The Obotrites (Latin: Obotriti) or Obodrites (Polish: Obodrzyce meaning: at the waters), also spelled Abodrites (German: Abodriten), were a confederation of medieval West Slavic tribes within the territory of modern Mecklenburg and Holstein in northern Germany (see Polabian Slavs). For decades they were allies of Charlemagne in his wars against the Germanic Saxons and the Slavic Veleti. The Obotrites under prince Thrasco defeated the Saxons in the Battle of Bornhöved (798). The still heathen Saxons were dispersed by the emperor, and the part of their former land in Holstein north of Elbe was awarded to the Obotrites in 804, as a reward for their victory. This however was soon reverted through an invasion of the Danes. The Obotrite regnal style was abolished in 1167, when Pribislav was restored to power by Duke Henry the Lion, as Prince of Mecklenburg, thereby founding the German House of Mecklenburg.
The Bavarian Geographer, an anonymous medieval document compiled in Regensburg in 830, contains a list of the tribes in Central Eastern Europe to the east of the Elbe. The list includes the Nortabtrezi (Obotrites) - with 53 civitates. Adam of Bremen referred to them as the Reregi because of their lucrative trade emporium Reric. In common with other Slavic groups, they were often described by Germanic sources as Wends.
The main tribes of the Obotritic confederation were:
- the Obotrites proper (Wismar Bay to Lake Schwerin);
- the Wagrians (the eastern Holstein as part of Saxony);
- the Warnower (the upper Warnow and Mildenitz);
- the Polabians proper (between the Trave and the Elbe).
Other tribes associated with the confederation include:
- the Linonen near Lenzen,
- the Travnjane near the Trave,
- the Drevani in the Hanoverian Wendland and the northern Altmark.
As allies of the Carolingian kings and the empire of their Ottonian successors, the Obotrites fought from 808 to 1200 against the kings of Denmark, who wished to rule the Baltic region independently of the empire. When opportunities arose, for instance upon the death of an emperor, they would seek to seize power; and in 983 Hamburg was destroyed by the Obotrites under their king, Mstivoj. At times they levied tribute from the Danes and Saxons. Under the leadership of Niklot, they resisted a Christian assault during the Wendish Crusade.
German missionaries such as Vicelinus converted the Obotrites to Christianity. In 1170 they acknowledged the suzerainty of the Holy Roman Empire, leading to Germanisation and assimilation over the following centuries. However up to the late 15th century most villagers in the Obotritic area were still speaking Slavic dialects (Polabian language), although subsequently their language was displaced by German. The Polabian language survived until the beginning of the 19th century in what is now the German state of Lower Saxony.
The ruling clan of the Obotrites kept its power throughout the Germanisation and ruled their country (except of a short interruption in Thirty Years' War) as House of Mecklenburg until the end of monarchies in Germany in November Revolution 1918.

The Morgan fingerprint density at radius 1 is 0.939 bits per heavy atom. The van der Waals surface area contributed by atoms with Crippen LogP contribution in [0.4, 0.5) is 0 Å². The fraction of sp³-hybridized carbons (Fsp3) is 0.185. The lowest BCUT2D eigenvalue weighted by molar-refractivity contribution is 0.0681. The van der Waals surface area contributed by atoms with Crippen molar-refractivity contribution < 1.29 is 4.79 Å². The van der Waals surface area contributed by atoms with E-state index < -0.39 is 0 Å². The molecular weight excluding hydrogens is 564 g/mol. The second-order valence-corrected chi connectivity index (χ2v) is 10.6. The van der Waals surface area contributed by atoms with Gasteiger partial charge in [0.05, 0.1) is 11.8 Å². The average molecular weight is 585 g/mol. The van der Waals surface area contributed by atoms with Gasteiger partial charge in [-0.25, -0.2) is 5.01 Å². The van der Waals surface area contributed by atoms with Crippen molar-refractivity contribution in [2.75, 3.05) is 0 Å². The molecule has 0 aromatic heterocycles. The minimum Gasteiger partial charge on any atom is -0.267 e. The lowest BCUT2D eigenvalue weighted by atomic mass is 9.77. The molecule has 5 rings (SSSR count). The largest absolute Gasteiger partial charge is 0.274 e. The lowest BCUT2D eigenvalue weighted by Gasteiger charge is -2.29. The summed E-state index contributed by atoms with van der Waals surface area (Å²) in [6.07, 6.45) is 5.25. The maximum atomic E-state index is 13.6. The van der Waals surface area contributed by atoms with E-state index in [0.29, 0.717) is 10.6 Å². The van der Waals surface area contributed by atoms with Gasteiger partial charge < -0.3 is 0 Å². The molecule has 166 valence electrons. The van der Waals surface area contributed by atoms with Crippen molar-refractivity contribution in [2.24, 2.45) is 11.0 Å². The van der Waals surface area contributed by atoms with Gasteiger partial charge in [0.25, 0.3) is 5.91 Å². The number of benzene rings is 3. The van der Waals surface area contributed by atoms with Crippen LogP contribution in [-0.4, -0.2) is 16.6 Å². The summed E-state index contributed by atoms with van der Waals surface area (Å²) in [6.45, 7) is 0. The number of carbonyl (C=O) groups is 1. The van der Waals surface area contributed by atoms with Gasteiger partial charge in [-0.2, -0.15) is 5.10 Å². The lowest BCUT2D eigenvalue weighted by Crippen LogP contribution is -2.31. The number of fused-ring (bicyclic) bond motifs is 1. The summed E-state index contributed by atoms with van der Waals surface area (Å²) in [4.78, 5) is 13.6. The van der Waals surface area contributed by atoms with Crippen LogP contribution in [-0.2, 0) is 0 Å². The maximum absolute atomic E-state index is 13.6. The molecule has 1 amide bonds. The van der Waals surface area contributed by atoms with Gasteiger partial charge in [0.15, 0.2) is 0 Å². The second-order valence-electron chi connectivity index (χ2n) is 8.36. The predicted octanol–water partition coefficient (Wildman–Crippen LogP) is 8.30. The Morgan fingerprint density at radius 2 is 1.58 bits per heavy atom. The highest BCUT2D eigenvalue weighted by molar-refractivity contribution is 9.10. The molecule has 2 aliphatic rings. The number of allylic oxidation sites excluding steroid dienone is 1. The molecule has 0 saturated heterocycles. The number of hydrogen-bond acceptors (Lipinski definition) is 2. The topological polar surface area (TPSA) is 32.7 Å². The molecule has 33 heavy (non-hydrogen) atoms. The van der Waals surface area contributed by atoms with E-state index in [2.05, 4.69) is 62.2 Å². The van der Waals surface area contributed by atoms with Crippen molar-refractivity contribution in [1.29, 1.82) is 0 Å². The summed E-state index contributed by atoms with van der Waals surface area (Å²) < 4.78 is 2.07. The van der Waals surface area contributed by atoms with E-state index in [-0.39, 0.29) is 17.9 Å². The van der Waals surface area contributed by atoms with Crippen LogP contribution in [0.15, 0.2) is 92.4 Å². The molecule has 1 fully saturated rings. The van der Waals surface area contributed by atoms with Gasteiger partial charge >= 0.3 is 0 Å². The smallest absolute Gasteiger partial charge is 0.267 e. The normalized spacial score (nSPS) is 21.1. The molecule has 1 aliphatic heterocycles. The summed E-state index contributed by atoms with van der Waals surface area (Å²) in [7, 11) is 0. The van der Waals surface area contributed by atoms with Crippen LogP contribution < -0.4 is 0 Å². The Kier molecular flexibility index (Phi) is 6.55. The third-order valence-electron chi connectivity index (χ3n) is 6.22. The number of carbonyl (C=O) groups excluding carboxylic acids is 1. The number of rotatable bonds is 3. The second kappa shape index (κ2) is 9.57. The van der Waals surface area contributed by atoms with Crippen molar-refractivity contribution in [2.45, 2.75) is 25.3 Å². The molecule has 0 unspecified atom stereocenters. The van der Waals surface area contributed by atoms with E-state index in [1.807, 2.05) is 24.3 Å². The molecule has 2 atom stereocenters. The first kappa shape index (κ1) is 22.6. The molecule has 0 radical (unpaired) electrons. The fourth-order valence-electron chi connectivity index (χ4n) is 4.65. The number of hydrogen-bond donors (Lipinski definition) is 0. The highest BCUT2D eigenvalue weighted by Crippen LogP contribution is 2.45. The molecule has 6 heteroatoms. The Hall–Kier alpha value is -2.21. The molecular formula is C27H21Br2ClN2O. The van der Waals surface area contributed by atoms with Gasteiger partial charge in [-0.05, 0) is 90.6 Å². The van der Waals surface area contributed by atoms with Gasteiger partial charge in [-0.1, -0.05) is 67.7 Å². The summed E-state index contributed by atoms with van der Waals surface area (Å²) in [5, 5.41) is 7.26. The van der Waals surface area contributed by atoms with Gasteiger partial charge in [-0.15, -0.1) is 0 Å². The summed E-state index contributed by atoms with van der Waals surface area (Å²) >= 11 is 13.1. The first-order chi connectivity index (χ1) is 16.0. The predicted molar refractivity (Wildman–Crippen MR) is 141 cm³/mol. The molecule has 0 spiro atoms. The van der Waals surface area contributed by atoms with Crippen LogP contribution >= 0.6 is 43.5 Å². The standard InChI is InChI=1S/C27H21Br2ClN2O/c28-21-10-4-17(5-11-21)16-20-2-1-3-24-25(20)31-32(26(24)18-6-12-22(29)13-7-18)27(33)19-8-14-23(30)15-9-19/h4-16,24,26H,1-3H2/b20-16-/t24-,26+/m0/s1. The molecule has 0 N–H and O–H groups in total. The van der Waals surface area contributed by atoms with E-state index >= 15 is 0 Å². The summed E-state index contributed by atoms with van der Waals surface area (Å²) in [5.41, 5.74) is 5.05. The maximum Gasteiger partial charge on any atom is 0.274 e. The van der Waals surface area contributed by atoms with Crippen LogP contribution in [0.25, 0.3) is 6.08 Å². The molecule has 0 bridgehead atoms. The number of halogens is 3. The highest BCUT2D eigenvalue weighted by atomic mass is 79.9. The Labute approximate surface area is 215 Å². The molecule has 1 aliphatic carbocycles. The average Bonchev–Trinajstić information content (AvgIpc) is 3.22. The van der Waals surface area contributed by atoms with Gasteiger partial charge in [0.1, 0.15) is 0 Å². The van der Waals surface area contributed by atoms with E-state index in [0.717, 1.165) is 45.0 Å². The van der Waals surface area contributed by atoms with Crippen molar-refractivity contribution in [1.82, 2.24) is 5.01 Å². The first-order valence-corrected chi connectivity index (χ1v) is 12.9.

Some of the Obotrites also migrated to the south and settled in the Pannonian Plain and intermixed with South Slavs and became assimilated by the Serbs. The historical town of Bodrog (now Bački Monoštor, Serbia) was named after them; in turn the Bács-Bodrog County of the Kingdom of Hungary was named after the town.
List of Obotrite leaders
|Slavomir||?–810-819||Ally of the Frankish Empire. In 816, he joined the rebellion of the Sorbs. Eventually captured and abandoned by his own people, being replaced by Ceadrag in 818.|
|Ceadrag||819 - after 826||Ally of the Frankish Empire. He rebelled against the Franks with alliance with the Danes, but later was reconciled with Franks.|
|Nako||954-966||Nako and his brother Stoigniew were defeated at the Raxa river (955) by Otto I, after which Stoigniew was beheaded and Nako accepted Christianity, resulting in thirty years of peace.|
|Mstivoj and Mstidrag||966 - 995||Sons of Nako. They abandoned Christianity and revolted against the Germans (Great Slav Rising).|
|Mieceslas III||919 - 999||in 995 defeated by Otto III, Holy Roman Emperor.|
|Mstislav||996 - 1018|
|Udo or Przybigniew||1018 - 1028|
|Ratibor||1028 - 1043|
|Gottschalk||1043 to 1066|
|Budivoj||1066 and 1069|
|Kruto||1066-1069 and 1069-1093|
|Henry||1093 - 1127|
|Niklot||1131–1160||Born around 1090. Also ruled the subdued Polabian Slav tribes of Kessinians and Circipanians.|
|Pribislav||1160–1167||Last Obotrite prince. Accepted Saxon suzerainty in 1167.|
The rulers of Obotrite lands were later the Dukes and Grand Dukes of Mecklenburg.
- Herrmann, Joachim (1970). Die Slawen in Deutschland (in Deutsch). Berlin: Akademie-Verlag GmbH.<templatestyles src="Module:Citation/CS1/styles.css"></templatestyles>
- Turasiewicz A., Dzieje polityczne Obodrzyców od IX wieku do utraty niepodległości w latach 1160 - 1164, Warszawa 2004, ISBN 83-88508-65-2 (Polish)
Works related to Geographus Bavarus at Wikisource
- Emperor Charles the Great in 804 gave Saxon land to Obodrites, dispersed Saxons